New analysis shows America’s heartland heating up 10+ degrees
Fri, Aug 28, 2009 at 11:43 AM
By The Nature Conservancy
America’s heartland will suffer the greatest jump in temperatures from climate change over the next century – with some states potentially heating up more than 10 degrees Fahrenheit – threatening the nation’s agriculture industry and food security, according to a new analysis by The Nature Conservancy.
The scientific analysis, which looked at likely temperature changes across the United States over the next 100 years, found that Kansas, Nebraska and Iowa would heat up the most if emissions continue to rise unchecked.
Next were South Dakota, Oklahoma, Missouri and Illinois, all of which would experience more than a 9.5 degree F increase in their average annual temperatures.
“To many, climate change doesn’t seem real until it affects them, or their backyards. From the food we put on the table to the animals that make our country unique, this study shows that none of us is immune if temperatures continue to rise as projected,” said Jonathan Hoekstra, Director of Climate Change for The Nature Conservancy. “In many states across the country, the weather and landscapes could be nearly unrecognizable in 100 years.”
Among the impacts Americans could see over the next 100 years:
• America’s $200 billion agriculture industry could face serious threats as higher temperatures dry out soil and shift production patterns. Weeds that wreak havoc on crops also become more difficult to combat as carbon dioxide levels rise in the atmosphere.
• The dairy industry could suffer serious declines, since dairy cow productivity starts decreasing above 77°F.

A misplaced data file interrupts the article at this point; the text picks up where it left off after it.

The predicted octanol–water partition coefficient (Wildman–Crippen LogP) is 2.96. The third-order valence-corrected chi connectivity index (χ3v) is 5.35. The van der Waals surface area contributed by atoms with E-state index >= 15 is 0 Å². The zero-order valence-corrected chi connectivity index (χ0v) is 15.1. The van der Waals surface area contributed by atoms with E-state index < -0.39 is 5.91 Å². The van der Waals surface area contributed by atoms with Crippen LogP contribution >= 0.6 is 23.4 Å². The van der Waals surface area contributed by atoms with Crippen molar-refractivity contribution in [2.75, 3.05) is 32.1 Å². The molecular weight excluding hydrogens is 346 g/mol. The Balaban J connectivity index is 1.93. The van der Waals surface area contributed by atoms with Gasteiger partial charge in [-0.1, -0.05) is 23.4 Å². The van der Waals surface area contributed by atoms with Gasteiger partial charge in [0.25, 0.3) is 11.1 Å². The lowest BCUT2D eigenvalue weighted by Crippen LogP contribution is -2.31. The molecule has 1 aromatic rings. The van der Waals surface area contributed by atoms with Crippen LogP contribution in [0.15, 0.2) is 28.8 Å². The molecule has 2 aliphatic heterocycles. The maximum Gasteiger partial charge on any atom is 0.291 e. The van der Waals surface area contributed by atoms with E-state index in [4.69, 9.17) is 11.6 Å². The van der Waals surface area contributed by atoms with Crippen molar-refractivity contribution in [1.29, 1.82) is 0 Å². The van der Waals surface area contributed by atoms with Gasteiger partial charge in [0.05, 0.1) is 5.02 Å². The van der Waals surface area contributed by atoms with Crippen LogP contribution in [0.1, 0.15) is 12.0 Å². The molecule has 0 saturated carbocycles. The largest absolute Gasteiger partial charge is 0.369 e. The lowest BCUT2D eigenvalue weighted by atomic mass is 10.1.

• Many states could lose their official birds as they move out of state in search of cooler climates — including the Baltimore oriole of Maryland, black-capped chickadee of Massachusetts, and the American goldfinch of Iowa.
• Even under the lowest emission scenario – which assumes strong actions successfully lower global emission rates over the next century – nearly every state in the US is projected to experience temperature increases well above the 3.6 degrees F (2 degrees C) threshold many scientists say will cause irreversible impacts to the Earth’s lands, waters, wildlife and human communities.
The state-by-state temperature projections are part of a new tool called ClimateWizard that, for the first time ever, allows people to use an interactive map to explore past and projected climate change data on their computers. With ClimateWizard, users can zoom in on any state or country to quickly see how temperatures and precipitation may change by month, season or year under different emission scenarios.
ClimateWizard provides policy makers, land managers and the general public simple analyses and graphical depictions to understand how climate has, and is projected, to change where they live.
ClimateWizard was developed by The Nature Conservancy, the University of Washington and the University of Southern Mississippi and maps historic and projected climate data from some of the top regional and global climate data and modeling centers.
MNN is working with The Nature Conservancy to bring you state-by-state environmental information.
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